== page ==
• 3 Outputs from a Single Inductor
    • 150mA LDO Regulator
    • I2C Configurable
    • 2.75mm x 2.15mm, 30-Bump WLP
  • MAX17055 Fuel Gauge Features
    • ModelGauge m5 EZ
      • Eliminates Battery Characterization
      • Eliminates Coulomb Counter Drift
    • 7µA Operating Current
    • 1.4mm x 1.5mm, 9-Bump WLP
  • Integrated Peripherals
    • RGB Indicator LED
    • User push-button
  • Evalution Form factor
    • 0.9in x 2.0in DIP Form Factor
      • Breadboard Compatible
      • Feather Wing Compatible
    • Pmod-Compatible Sockets
      • Supports SPI, UART, I2C, and GPIO
      • Accessible from Both Sides of Board
    • Power options
      • Micro USB Connector (no USB connectivity required)
      • JST Battery Connector (Single-Cell Li+ battery)
  • Remote mbed DAPLink Debug Interface (included with purchase of MAX32620FTHR)
    • [USB MSC] Drag-n-drop programming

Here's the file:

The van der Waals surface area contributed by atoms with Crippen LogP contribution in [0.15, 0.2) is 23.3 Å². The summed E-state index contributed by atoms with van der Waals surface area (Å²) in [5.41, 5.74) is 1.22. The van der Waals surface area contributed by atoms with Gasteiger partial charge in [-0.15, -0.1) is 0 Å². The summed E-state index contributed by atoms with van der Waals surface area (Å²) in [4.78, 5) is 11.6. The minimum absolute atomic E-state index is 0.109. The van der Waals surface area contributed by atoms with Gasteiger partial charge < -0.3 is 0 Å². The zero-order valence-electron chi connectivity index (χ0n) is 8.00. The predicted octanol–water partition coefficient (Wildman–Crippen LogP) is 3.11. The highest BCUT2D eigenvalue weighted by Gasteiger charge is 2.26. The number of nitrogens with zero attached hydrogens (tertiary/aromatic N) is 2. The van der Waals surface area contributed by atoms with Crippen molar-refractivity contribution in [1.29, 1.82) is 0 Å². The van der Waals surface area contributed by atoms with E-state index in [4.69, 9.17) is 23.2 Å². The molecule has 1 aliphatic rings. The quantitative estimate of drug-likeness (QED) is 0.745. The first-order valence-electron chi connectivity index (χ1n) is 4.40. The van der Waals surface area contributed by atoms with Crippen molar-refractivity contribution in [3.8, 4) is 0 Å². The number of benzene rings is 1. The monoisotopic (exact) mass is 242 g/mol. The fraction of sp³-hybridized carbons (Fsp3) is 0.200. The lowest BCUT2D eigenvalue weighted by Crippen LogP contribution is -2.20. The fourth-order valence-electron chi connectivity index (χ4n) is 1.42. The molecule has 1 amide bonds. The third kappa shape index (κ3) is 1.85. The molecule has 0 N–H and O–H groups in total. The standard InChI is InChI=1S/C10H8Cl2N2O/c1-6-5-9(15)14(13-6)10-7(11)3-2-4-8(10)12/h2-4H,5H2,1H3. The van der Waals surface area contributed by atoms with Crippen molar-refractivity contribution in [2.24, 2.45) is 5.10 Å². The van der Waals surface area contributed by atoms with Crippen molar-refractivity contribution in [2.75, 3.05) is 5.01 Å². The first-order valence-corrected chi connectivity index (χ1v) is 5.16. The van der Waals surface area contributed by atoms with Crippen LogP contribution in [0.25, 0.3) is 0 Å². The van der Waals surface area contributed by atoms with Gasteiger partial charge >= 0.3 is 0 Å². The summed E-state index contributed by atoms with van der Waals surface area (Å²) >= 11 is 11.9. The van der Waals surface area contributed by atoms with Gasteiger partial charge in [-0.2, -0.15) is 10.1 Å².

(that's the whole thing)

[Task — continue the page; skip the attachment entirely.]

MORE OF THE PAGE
• [USB CDC] USB Serial Port


MAX32625PICO DAPLink Firmware Update

The MAX32620FTHR board ships with an external DAPLink adapter such as the MAX32625PICO. Please visit our MAX32625PICO Firmware Updates GitHub page for details on how to load the correct firmware onto your adapter.

Getting Started with MAX32620FTHR

1. Connect the MAX32620FTHR to the MAX32625PICO

Use the fine pitch 10-pin ribbon cable to connect the boards from the SWD MAXDAP header on the MAX32625PICO to the MAXDAP header on the MAX32620FTHR.

2. Connect the MAX32620FTHR to a power source

Use a micro USB cable to connect the MAX32620FTHR board to a suitable power source (no USB connectivity is required). Alternatively, you can power the board from a charged battery as long as you remember to turn it on by pressing the power/reset button next to the battery connector. The board turns on automatically when powered from the USB supply.

3. Connect the MAX32625PICO to a PC

Use the micro USB cable to connect the MAX32625PICO to a PC. The status light will come on, indicating it has power. After a few seconds of activity, the PC will recognize the MAX32625PICO as a standard USB drive.

Windows XP exampleMac OS X example

Go to the new USB Drive, and click MBED.HTM to open it in a web browser. This will take you to the MAX32620FTHR platform page. If you end up at a different page, go to our MAX32625PICO Firmware Updates GitHub page for details on how to load the latest firmware.

If you do not have a mbed account, choose "Signup", and create your mbed Account. Otherwise, login with your mbed username and password.